Ticketmaster said it has captured over $500m for artists and event organisers from resale markets in 2022 alone as it responded to criticism over its use of dynamic pricing for the recent Bruce Springsteen on-sale.
The ticketing giant was slammed earlier this month by influential US Congressman Bill Pascrell, the Chairman of the House Ways and Means Subcommittee on Oversight, in connection with the sale of tickets to see Springsteen on his major US tour between February and April 2023. In a letter sent to Live Nation chief executive Michael Rapino, Pascrell, the principal sponsor of the BOSS Act, claimed “fans were shocked after being asked to pay outrageous markups to obtain tickets”.
Ticketmaster has now given further details about the Springsteen sale after Pascrell demanded answers as to how Live Nation-Ticketmaster’s “secretive dynamic pricing scheme impacts consumers”.
Ticketmaster said the average price of all Springsteen tickets sold was $262, with just 1.3% costing more than $1,000, 56% for under $200 and 18% under $99.
It added that it was one of more than four ticketing marketplaces who sold tickets using dynamic pricing for the tour and reiterated that promoters and artist representatives set pricing strategy and price range parameters on all tickets. The utilisation of dynamic pricing has, it said, returned $500m from the $10bn resale market in 2022 alone.
Ticketmaster added that demand for the best seats in the house has driven the average price for concert tickets up 10% globally this year, which remains largely in line with the rate of US inflation. It also said the average price for entry level concert tickets is $33, up only 5% from 2019 – “not even keeping pace with inflation”.
Ticketmaster said in a statement: “As the resale ticketing market has grown to more than a $10bn industry over the past few years, artists and teams have lost that revenue to resellers who have no investment in the event going well or any of the people working behind the scenes to bring the event to life. As such, event organisers have looked to market-based pricing to recapture that lost revenue.
“This is an important shift necessary to maintaining the vibrancy and creativity of the live music industry as artists and their crews become more and more reliant on touring. Like sports teams, artist representatives and promoters recognise the benefit of pricing tickets closer to market value.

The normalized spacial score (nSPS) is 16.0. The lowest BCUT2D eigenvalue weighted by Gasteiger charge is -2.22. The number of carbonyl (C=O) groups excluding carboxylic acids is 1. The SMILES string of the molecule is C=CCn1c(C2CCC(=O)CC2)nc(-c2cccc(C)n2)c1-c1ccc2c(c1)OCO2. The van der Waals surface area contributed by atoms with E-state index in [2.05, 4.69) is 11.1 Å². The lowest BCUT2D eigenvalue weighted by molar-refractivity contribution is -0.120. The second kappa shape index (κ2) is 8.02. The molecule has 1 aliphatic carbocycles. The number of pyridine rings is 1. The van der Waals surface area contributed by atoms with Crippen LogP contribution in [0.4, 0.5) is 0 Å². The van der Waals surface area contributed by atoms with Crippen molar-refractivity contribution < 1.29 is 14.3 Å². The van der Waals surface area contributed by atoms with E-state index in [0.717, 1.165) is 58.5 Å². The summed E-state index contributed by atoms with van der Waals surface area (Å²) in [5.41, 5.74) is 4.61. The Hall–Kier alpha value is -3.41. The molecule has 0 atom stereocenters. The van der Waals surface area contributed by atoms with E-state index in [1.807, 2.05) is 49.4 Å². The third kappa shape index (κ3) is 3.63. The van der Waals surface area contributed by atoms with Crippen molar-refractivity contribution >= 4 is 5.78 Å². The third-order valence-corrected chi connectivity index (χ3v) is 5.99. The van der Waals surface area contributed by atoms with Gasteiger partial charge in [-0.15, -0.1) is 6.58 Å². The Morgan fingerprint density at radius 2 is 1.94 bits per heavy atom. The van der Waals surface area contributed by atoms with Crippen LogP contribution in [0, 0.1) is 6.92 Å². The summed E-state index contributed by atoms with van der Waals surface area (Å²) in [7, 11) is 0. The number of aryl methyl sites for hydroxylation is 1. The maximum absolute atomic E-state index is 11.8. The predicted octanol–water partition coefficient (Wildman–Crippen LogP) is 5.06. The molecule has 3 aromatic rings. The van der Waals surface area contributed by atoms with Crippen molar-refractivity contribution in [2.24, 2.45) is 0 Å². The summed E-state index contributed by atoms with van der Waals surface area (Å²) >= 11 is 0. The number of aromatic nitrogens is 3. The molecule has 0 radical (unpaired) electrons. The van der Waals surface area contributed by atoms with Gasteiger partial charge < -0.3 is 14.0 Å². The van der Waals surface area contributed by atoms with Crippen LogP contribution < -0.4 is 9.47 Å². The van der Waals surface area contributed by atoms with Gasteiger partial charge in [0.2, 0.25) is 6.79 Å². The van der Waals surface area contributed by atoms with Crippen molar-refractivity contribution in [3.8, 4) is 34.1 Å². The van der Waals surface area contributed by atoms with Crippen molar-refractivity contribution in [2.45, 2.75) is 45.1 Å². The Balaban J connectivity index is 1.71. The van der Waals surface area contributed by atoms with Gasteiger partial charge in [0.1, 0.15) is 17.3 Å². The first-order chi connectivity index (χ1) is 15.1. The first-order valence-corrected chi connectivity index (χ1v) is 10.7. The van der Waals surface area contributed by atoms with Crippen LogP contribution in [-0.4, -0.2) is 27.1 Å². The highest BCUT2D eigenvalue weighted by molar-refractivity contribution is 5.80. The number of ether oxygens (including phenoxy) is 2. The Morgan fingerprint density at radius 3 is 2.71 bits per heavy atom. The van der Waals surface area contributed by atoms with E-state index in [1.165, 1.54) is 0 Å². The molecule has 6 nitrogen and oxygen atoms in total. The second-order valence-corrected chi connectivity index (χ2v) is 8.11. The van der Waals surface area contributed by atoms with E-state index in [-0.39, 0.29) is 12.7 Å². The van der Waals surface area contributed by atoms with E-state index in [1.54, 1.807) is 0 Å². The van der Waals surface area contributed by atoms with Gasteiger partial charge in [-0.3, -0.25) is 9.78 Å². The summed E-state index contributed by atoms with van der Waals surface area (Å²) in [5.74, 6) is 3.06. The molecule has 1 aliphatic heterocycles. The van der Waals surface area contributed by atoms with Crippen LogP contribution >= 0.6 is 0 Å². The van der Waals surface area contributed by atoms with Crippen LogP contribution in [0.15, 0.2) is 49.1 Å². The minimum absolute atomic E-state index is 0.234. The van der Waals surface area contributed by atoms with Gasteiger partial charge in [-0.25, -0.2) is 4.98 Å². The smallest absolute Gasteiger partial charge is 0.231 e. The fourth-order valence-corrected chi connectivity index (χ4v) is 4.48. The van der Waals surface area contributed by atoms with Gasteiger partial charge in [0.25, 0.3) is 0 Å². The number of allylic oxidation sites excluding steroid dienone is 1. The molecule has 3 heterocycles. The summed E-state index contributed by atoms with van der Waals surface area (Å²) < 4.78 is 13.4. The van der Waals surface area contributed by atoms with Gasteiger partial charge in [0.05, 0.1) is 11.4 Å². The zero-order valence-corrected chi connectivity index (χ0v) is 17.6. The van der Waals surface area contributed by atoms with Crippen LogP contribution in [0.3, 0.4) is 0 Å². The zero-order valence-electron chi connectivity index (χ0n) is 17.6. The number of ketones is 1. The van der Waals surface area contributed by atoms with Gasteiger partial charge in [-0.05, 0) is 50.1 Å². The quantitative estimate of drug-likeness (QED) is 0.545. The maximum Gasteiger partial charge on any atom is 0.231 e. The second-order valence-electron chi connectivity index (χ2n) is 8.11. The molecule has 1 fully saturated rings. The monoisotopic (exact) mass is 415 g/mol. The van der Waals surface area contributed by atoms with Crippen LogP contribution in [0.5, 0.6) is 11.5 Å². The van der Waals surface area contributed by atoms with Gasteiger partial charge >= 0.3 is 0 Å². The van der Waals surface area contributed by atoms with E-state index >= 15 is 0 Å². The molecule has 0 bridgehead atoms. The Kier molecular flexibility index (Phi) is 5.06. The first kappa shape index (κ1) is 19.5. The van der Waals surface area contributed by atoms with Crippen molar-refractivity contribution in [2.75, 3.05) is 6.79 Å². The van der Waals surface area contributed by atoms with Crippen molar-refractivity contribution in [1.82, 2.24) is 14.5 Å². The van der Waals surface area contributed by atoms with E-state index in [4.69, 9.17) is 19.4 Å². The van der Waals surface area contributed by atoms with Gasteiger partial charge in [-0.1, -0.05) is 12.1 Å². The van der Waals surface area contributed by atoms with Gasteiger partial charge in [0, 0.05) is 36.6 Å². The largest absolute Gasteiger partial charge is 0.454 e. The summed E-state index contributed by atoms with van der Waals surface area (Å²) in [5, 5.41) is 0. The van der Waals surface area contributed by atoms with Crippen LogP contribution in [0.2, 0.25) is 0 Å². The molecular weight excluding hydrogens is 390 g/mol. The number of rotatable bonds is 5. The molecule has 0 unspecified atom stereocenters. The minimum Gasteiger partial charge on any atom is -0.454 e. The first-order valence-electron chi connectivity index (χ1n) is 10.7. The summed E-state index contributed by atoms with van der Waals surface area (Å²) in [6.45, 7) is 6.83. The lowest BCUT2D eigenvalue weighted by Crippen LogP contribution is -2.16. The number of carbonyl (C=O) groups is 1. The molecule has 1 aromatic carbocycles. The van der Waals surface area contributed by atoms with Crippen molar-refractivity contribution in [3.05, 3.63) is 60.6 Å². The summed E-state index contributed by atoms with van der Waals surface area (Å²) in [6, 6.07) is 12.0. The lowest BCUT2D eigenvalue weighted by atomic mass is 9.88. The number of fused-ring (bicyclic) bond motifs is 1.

“Dynamic pricing is about capturing more value for the artist at the initial onsale, vs that value going to people reselling tickets on the secondary market. Dynamic pricing is just one tool that artists use to support pricing strategies.”
In its statement, Ticketmaster added that it had made a series of recommendations on how the ticketing industry could be improved in testimony given to the Federal Trade Commission in 2019. These included all-in pricing, resale tickets showing the original price paid, and the enforcement of state anti-bot regulations.
In his note to Rapino, Pascrell wrote: “I write on behalf of my constituents and fans across the country that are excited for Bruce Springsteen and The E Street Band’s 2023 tour. Hard-working Americans who are fans of Bruce and other popular entertainers should have the ability to enjoy live entertainment without ticket-sales practices that rip off consumers.
“To help fans better understand the frustratingly opaque process that leads to such high prices, I am inquiring about the veracity of the company’s statement, as well as the policies and prices the company has put in place for this tour.”
Pascrell’s BOSS Act, introduced in 2016, would impose greater levels of transparency upon the ticket industry so fans have a chance to purchase tickets on the primary market and also seeks to protect consumers who choose to use the secondary market to purchase tickets. The bill received a hearing in an Energy and Commerce Committee subcommittee in 2016 but stalled. Pascrell is working to reintroduce the legislation this year.